NEW YORK (MainStreet) – They've been kicked around by the recession, saddled with debt and slow to recover, but cautious Millennial investors are giving companies in emerging markets the breaks they didn't get.
According to a survey by E*Trade, investors ages 25 to 34 are three times more interested in investing in companies in emerging markets than their counterparts over age 55. They're also three times more likely to have increased emerging markets' place in their portfolio and four times more likely to believe that the shape of markets outside the U.S. makes investing abroad a great idea right now.
“Conventional wisdom on the health of international markets remains fairly gloomy,” said Lena Haas, senior vice president of retirement, investing and savings at E*Trade. “At the same time, U.S. equities account for less than half of all the equities in the world, and there are myriad opportunities for investors who want to act independently of the crowd.”
There are two competing forces that make Millennials' creep into investment in emerging markets odd, but ultimately well within character. For one, Millennials as a whole tend to hate a risky investment. They don't trust banks, they'd sooner go to mom and dad for investment advice than a financial advisor and they don't have a whole lot of tolerance for risk. Bob Glovsky, vice chairman and senior financial counselor at The Colony Group in Boston, has worked with Millennial investors and knows just how cautiously they tend to approach their financial planning.
“They have been set back,” he says. “They were slow into the job market, with lower pay, and have not seen a major rise in wages. As a result, they tend to be more conservative, sometimes, even with retirement money.”
All that said, they're also among the more optimistic investors out there. They don't see their debt or setbacks as a life sentence. New methods and points of view don't make them recoil in horror. More importantly, especially when it comes to investing in emerging economies, their strong sense of economic and social responsibility is unmatched by their Generation X and Baby Boomer predecessors.
“Whether it’s the Internet connecting them to the world at large, or the Bill and Melinda Gates Foundation pushing to have an impact across the globe, this is a generation whose experience of the world has led them to be heavily motivated by meaning and purpose,” John Diehl, senior vice president for strategic markets at Hartford Funds. “The result is that this generation isn’t one just looking for pure return on investment, but they’re looking for the meaning behind their investments and the impact it’s having on the world at large.”
That also means putting some of their money into seeing parts of the world affected by their investments. According to the E*Trade survey, 57% percent of investors age 25 to 34 agree that the value of foreign currencies relative to the U.S. dollar makes them more likely to travel abroad this year, compared with only 33% percent of investors over 55. For a generation that came into a largely nonexistent U.S. job market and faced the choice of working for minimum wage, going into further debt on education or — since they were going to be in debt anyway — seeing the world while they could.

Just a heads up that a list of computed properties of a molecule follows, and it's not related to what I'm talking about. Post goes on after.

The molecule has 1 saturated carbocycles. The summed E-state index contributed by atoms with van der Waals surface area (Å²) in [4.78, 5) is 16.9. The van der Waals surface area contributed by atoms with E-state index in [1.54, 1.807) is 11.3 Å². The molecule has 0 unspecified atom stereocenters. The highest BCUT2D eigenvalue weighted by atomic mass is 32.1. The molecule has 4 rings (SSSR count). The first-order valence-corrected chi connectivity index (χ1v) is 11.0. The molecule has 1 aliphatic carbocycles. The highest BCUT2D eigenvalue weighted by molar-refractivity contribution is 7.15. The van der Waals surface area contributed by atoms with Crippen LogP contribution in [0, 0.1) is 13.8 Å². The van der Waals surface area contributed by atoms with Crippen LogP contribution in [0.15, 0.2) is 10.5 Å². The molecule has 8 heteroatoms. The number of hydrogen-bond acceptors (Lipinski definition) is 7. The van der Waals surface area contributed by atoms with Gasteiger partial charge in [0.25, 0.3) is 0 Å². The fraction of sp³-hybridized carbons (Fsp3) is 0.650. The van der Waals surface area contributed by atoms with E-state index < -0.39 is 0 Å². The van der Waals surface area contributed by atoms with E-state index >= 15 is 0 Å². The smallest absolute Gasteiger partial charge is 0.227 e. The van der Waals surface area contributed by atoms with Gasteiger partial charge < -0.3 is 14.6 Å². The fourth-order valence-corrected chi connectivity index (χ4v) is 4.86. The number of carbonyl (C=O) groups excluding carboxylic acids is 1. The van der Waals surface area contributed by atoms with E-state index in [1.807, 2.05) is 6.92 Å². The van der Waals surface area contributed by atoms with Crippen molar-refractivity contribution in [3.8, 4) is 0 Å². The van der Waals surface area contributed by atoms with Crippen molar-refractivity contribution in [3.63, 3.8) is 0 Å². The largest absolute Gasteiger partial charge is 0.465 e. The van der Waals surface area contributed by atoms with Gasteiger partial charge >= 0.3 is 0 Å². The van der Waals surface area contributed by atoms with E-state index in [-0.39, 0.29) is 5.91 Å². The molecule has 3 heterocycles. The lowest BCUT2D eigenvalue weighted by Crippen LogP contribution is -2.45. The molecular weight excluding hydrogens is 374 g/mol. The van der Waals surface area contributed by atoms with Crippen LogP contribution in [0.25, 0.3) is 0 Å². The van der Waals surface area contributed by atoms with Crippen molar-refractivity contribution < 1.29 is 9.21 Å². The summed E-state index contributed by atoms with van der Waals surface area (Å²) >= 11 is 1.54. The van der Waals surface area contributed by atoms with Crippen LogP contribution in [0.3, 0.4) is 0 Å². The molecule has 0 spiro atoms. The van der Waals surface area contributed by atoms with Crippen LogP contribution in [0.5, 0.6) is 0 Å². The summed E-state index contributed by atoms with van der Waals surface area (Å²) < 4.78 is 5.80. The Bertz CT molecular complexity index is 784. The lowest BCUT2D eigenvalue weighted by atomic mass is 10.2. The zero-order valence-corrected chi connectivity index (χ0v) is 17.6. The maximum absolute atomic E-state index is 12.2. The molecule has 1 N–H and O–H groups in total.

That's influenced them as investors, even if events here in the U.S. have them more focused on saving for the near future than investing for retirement.
“You think about the experience of the recession and the challenge Millennials watched play out before their eyes — it left a great impact on the way they approach their finances,” Diehl says. “They experienced not only what some would argue were the worst market conditions since the Great Depression, but they also experienced the general distrust of Wall Street through events like Occupy Wall Street and the Madoff scandal. The result is a sense of distrust, and a feeling that maybe the markets might be 'rigged' – which leads them to be highly risk-averse and less likely to invest in risk-based assets at an age when their financial advisor might be telling them to consider it.”
But emerging markets present a unique opportunity: to work beyond that "rigged" U.S. system and help a growing economy that may need it. Financial advisors say there's no disputing the social impact and moral implications of such investment, but warn that in many ways it's just as dangerous as the market they're avoiding. They suggest investing in developed international markets, domestic equities and bonds to diversify their holdings a bit, but acknowledge that nontraditional assets such as real estate may also be worth looking into.
"Investing in the emerging markets can be quite rewarding, but is also the most volatile and aggressive sector," The Colony Group's Glovsky says. "We would advise any millennial who wishes to invest in the emerging markets, but still does not want to be overly aggressive, to temper the investment with a more diversified portfolio."
— Written by Jason Notte in Portland, Ore., for MainStreet
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This article is commentary by an independent contributor. At the time of publication, the author held TK positions in the stocks mentioned.